March 2017 Article Archives
FASB issued an accounting standard that is designed to increase the transparency and usefulness of information about defined benefit costs for pension plans and other post-retirement benefit plans presented in employer financial statements.
The rules changes are described in Accounting Standards Update No. 2017-07, Compensation—Retirement Benefits (Topic 715): Improving the Presentation of Net Periodic Pension Cost and Net Periodic Postretirement Benefit Cost.
Defined benefit pension cost and post-retirement benefit cost (net benefit cost) comprise several components under GAAP that reflect different aspects of an employer’s financial arrangements, as well as the cost of benefits provided to employees. GAAP requires those components to be aggregated for reporting in financial statements.Read More >>
The new revenue recognition standards issued jointly by the Financial Accounting Standards Board and the International Accounting Standards Board have been a long time in the making, and merging U.S. and international standards into a consolidated, principles-based rule has required a collaborative effort. With such a long and slow ratification process, it’s surprising to learn most companies are still assessing the impact, according to the results made available from this expansive survey by PwC and the Financial Executives Research Foundation late last year.Read More >>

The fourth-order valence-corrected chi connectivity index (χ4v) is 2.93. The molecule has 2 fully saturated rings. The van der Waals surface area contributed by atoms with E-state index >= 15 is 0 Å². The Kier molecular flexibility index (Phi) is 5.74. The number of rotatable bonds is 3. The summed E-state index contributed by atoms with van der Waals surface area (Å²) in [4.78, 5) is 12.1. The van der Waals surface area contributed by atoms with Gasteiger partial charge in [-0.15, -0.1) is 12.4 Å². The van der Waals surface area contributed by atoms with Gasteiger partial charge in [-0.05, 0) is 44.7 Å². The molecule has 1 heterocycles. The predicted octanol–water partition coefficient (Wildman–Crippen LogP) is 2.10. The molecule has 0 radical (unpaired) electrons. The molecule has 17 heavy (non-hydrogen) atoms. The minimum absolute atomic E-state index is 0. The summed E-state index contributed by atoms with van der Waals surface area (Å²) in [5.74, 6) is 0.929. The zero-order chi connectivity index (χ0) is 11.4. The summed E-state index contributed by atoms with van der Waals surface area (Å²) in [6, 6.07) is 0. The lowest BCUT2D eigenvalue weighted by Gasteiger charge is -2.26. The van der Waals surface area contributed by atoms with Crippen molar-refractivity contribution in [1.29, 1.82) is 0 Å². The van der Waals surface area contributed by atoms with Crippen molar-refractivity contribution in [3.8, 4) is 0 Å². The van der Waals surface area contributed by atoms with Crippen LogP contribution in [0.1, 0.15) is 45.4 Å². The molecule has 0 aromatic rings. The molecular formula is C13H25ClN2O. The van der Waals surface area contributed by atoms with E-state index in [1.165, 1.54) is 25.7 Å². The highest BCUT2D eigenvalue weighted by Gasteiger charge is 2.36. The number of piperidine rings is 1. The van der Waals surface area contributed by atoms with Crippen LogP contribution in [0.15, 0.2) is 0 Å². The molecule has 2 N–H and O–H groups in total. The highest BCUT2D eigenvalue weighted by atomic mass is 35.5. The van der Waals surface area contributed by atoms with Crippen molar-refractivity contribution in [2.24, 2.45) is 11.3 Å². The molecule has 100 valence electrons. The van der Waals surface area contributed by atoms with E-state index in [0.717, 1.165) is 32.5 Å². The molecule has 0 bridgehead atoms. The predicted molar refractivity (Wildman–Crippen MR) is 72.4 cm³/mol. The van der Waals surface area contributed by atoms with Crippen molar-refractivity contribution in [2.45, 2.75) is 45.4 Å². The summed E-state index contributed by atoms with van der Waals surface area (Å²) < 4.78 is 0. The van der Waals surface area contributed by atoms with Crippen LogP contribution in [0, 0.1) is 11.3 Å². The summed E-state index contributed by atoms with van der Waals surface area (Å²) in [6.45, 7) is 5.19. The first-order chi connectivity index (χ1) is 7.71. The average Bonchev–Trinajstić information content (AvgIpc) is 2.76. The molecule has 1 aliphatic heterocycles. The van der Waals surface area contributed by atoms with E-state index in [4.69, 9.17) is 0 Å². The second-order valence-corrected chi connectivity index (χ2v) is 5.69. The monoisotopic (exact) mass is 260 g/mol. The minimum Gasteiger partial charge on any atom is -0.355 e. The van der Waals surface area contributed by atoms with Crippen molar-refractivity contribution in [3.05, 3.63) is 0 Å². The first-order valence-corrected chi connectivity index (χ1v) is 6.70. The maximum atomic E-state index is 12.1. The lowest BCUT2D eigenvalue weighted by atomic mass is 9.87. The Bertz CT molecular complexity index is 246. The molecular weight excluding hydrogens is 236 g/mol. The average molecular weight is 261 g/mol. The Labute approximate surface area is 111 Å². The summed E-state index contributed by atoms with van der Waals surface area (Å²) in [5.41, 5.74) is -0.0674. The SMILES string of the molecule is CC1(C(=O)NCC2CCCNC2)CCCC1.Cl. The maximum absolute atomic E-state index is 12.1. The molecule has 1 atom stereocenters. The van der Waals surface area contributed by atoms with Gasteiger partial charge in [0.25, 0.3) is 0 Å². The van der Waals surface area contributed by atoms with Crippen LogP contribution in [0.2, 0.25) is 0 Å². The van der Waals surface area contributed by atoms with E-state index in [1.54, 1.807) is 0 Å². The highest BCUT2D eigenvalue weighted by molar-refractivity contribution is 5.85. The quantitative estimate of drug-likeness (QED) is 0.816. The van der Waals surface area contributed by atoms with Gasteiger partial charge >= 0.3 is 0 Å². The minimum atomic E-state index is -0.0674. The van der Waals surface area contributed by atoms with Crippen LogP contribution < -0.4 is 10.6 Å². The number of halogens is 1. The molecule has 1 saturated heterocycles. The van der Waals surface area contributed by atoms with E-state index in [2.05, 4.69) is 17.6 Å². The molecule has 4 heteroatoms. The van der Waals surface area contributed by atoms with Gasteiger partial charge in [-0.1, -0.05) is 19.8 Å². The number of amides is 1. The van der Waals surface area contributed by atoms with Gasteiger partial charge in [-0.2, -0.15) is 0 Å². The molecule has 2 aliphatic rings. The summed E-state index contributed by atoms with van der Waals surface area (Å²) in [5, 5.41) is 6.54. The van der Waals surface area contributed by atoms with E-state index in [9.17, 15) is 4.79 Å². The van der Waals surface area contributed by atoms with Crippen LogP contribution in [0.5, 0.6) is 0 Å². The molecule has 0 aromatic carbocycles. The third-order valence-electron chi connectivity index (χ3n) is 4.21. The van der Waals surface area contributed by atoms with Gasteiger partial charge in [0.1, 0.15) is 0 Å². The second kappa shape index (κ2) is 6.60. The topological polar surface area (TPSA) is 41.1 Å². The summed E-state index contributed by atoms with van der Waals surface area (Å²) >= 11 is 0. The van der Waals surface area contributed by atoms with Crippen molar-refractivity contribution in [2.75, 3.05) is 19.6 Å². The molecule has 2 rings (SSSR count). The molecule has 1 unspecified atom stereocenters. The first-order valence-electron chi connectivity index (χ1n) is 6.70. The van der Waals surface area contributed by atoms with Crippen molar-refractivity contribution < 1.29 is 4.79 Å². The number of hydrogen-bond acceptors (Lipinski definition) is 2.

FASB issued a standard that clarifies the scope of its asset derecognition guidance and adds accounting guidance for partial sales of nonfinancial assets.
The guidance is included in Accounting Standards Update No. 2017-05, Other Income—Gains and Losses From the Derecognition of Nonfinancial Assets (Subtopic 610-20): Clarifying the Scope of Asset Derecognition Guidance and Accounting for Partial Sales of Nonfinancial Assets.
The amendments differ from current GAAP primarily for the real estate industry but may also affect other industries such as power and utilities, alternative energy, life sciences, and shipping.Read More >>
Cooperatives distribute member-based income to patrons in the form of patronage dividends. Historically, these took the form of qualified patronage dividends with a portion paid in cash and the rest paid in qualified equity credits. Subchapter T of the Internal Revenue Code has specific requirements for a distribution to be considered “qualified.” Once these requirements are met, the cooperative is allowed a tax deduction for the entire patronage distribution, and the patron typically includes the full distribution in taxable income.Read More >>